It was time to finish the raised beds, I had a few other projects to to around the house, so I had a pile of 2×12’s delivered. They were 16 footers so I cut some into 4 feet sections, so I could make a 4×16 foot bed.
I deck screwed the boards together to form the frames and continued them around the perimeter of our fence
I took everything I had left over in the compost and threw it into the bottom of one of the beds
I started hauling some old firewood I had to try out hand at hugelkultur, there is a thread on here called sepp holzer which goes more into detail
and started filling the beds
It was a good days work, the garden area was starting to come together, I was excited to start the garden
and the next day I got slapped back to reality lol
So the saying in Maine goes, if you don’t like the weather, wait an hour. Two days later it was 50 degrees out and the snow had all melted. I broke out the rolled plastic I had bought and rolled it out to get a rough length.
I draped it over the hoop houses and used some spare grade stakes to hold down the loose end.
I rolled the grade stakes up in the loose end of plastic to help temporarily hold the sheet from blowing away
I had some spring clamps so I used them to secure the ends.
I used some chunks of firewood to lay around them to hold the rest of the plastic down.
I then proceeded to haul some more firewood to finish filling the bottom of the beds.
So I had learned my lessons from the previous year and ordered 8 yards of top soil instead to save some money
There was no way in heck I was going to wheelbarrow all that around so I had my friend bring down his tractor.
and we started hauling dirt
Since we couldn’t get the tractor through out get in the fence, we just started dumping it over the fence and raking it out
It was going quick
A couple of days later I was able to get the beds totally filled and used some screws and some twine and laid out a quick grid
I had been monitoring the temp in my year old beds and was quite happy with the temps we were holding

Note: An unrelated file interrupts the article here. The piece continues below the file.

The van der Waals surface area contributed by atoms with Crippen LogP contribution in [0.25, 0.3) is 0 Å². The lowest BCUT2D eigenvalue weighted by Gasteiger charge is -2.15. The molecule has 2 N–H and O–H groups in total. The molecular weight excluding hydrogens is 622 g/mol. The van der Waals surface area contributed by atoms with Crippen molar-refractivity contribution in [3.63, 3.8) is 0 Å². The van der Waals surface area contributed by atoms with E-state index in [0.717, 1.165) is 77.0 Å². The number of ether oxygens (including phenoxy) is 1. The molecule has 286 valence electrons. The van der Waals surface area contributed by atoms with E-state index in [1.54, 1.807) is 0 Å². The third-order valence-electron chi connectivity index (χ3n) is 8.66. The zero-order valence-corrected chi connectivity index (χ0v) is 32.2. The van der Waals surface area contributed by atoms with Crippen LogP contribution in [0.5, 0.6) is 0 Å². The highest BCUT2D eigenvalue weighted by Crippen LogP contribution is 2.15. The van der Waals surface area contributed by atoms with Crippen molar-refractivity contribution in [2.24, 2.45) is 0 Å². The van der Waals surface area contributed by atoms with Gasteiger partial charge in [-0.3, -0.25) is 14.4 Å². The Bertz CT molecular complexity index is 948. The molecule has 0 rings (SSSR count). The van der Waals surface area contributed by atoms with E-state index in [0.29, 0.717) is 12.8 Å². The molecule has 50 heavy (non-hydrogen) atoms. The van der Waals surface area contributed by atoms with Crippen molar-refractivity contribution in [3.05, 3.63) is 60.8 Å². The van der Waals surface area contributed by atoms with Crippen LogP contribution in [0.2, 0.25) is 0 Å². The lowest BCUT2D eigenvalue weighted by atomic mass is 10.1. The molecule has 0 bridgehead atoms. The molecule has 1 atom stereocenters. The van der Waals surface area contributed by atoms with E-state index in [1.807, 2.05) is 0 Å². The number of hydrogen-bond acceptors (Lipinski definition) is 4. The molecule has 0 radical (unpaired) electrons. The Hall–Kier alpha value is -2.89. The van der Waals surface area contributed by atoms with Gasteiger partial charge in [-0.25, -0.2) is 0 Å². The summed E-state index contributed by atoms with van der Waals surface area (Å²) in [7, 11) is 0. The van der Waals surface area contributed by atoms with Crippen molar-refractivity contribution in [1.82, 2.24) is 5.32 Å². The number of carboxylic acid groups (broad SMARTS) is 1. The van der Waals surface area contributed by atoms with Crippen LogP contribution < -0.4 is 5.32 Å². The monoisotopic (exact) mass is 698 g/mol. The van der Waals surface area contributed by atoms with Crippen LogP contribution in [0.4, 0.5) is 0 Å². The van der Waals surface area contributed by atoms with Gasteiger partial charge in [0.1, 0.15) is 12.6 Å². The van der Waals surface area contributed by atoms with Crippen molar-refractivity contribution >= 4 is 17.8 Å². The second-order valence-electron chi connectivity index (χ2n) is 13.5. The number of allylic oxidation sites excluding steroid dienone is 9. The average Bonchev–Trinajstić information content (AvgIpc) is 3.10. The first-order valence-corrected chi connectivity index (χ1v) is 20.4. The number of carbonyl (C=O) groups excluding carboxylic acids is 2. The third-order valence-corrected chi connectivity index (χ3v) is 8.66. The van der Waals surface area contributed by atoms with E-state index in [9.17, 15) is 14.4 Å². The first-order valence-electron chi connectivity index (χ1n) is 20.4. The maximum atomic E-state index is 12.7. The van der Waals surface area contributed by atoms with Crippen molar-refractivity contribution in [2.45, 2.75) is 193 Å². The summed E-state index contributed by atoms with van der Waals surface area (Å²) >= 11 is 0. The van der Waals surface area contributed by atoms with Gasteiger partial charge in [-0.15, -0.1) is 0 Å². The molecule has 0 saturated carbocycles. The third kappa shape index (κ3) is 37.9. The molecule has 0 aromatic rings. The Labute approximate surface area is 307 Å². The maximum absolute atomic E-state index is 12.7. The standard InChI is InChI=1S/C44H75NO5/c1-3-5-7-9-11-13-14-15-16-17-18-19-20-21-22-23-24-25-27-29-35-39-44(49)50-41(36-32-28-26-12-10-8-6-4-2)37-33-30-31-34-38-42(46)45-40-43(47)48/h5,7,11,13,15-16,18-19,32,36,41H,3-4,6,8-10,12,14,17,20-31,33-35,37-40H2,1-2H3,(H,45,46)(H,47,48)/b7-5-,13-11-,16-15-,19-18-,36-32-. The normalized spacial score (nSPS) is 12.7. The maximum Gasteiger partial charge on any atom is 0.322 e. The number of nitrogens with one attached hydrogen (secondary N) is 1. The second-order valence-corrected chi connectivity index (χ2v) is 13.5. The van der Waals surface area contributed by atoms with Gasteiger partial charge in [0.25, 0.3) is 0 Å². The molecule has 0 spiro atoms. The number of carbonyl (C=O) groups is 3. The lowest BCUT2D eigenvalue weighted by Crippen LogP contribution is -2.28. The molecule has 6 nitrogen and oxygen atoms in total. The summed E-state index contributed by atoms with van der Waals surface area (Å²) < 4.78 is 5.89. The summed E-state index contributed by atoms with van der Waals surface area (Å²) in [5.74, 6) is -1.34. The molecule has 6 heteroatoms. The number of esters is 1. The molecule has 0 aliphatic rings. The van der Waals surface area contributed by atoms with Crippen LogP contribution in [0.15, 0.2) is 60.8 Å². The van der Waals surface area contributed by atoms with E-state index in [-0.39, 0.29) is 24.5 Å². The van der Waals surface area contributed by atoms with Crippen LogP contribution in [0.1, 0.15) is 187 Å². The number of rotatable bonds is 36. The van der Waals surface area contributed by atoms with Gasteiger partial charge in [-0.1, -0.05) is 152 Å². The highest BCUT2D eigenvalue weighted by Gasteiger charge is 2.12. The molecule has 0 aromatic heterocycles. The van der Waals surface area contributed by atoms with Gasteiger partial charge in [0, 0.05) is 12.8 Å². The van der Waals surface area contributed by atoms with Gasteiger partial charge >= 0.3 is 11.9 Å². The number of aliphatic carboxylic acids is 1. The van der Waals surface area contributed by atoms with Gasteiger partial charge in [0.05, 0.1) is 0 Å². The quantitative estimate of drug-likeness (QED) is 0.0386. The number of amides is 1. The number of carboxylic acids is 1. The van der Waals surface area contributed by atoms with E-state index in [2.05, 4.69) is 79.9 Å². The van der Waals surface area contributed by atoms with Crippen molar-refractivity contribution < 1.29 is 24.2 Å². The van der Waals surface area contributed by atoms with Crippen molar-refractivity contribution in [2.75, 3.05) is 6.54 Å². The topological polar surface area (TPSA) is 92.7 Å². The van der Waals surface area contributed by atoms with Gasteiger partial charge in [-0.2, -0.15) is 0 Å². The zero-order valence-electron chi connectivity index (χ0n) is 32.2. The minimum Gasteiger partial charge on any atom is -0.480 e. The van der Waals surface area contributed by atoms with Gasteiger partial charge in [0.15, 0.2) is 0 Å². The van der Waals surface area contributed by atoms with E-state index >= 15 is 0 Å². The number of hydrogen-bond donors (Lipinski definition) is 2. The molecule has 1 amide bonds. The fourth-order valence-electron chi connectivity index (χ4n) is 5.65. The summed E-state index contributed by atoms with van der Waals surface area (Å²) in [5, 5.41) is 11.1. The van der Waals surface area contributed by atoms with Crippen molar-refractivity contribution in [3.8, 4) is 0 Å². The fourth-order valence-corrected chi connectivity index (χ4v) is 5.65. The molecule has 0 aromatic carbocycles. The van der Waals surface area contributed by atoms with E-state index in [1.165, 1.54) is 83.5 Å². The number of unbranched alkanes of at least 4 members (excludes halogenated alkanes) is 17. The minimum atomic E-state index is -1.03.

I decided that since I essentially had a mini greenhouse, not only would I start the beds in the hoop houses, I would start some seedlings for the other beds. So I went and grabbed some pvc pipe
and proceeded to cut 3 inch pieces, I was going to use these as my seedling starters
I started out by picking up some garlic and onion sets for this years planting
garlic can’t be any easier, just grab some bulbs
break them up into the individual sections
and them plant them flat end down and pointed side up
onions just set and cover
I had sketched out a basic layout for the garden
and placed the seed packets according to my sketch (there are websites out there that you can use to do the layout with)
after planting the seeds, I sprinkled a little 10-10-10 around the square foot
and watered them well and wrapped the hoops back up
To get the seedlings started for the other beds I left a corner of one of the hoop houses unplanted and threw some 10-10-10 into the soil
I mixed it in well incorporating the two together
I grabbed a packet of seeds and some of my pvc pipes
I lightly packed in some of the fertilized soil into the pipe and a couple of seeds
I lightly covered the seeds and labeled the pipes so I knew what was what
after I had a bunch set up I set them in the corner of the bed and covered them with a light top coat
and covered all the beds for the night
a couple of days later I decided to get some of my hardier plants going in the new beds
I usually use a pen or pencil to make holes into the soil, I usually swirl the soil rather than pressing into the soil so I don’t compact the soil under the seed
these squares were for my carrots
someone needs to make a bigger carrot seed!
after fumbling to get 3 seeds into the holes, I lightly cover them with loose soil and water
A couple of weeks later as the weather outside was getting better I stuck a thermometer in one of the hoop houses and was shocked to see it was 110 degrees in there, I had to run down to johnny’s seeds later that day to see if they had any horseradish sets and I noticed they had some Agribon on sale because the corner of the roll was damaged
Agribon is good stuff, it allows 90 percent of lights through, is breathable and protects the clothe
Provides frost protection down to 28°F/-2°C. Great overwinter protection for strawberries, lettuce, spinach, etc. Use with hoop supports over plants such as peppers whose growing points project against the fabric. 85% light transmission. 0.55 oz./sq.yd.
I was able to get a 500 foot roll for 45 dollars.
I also picked up some bags of shade cloth clips, they snap over the cloth onto the cpvc pipes holding the cloth down, the only down side is they actual size for 1/2 inch conduit not 1/2 inch cpvc which has a slightly smaller exterior diameter, so I ended up cutting little pieces of cloth and doubled it up under the clips so they held tight
I removed the plastic from the hoop houses
And rolled out the Agribon to cut the proper length
I draped the Agribon over the hoops
and reset the firewood and spring clips to hold down the base
the seedlings were starting to sprout so I spread them out a little before I covered the bed
Since I had so much Agribon I made the new beds into hoop houses as well, so I could get the planted as well
the next day I planted and covered the beds, it was may 3rd, almost a full month before normal planting time for our zone
my father says it looks like a wagon train heading out west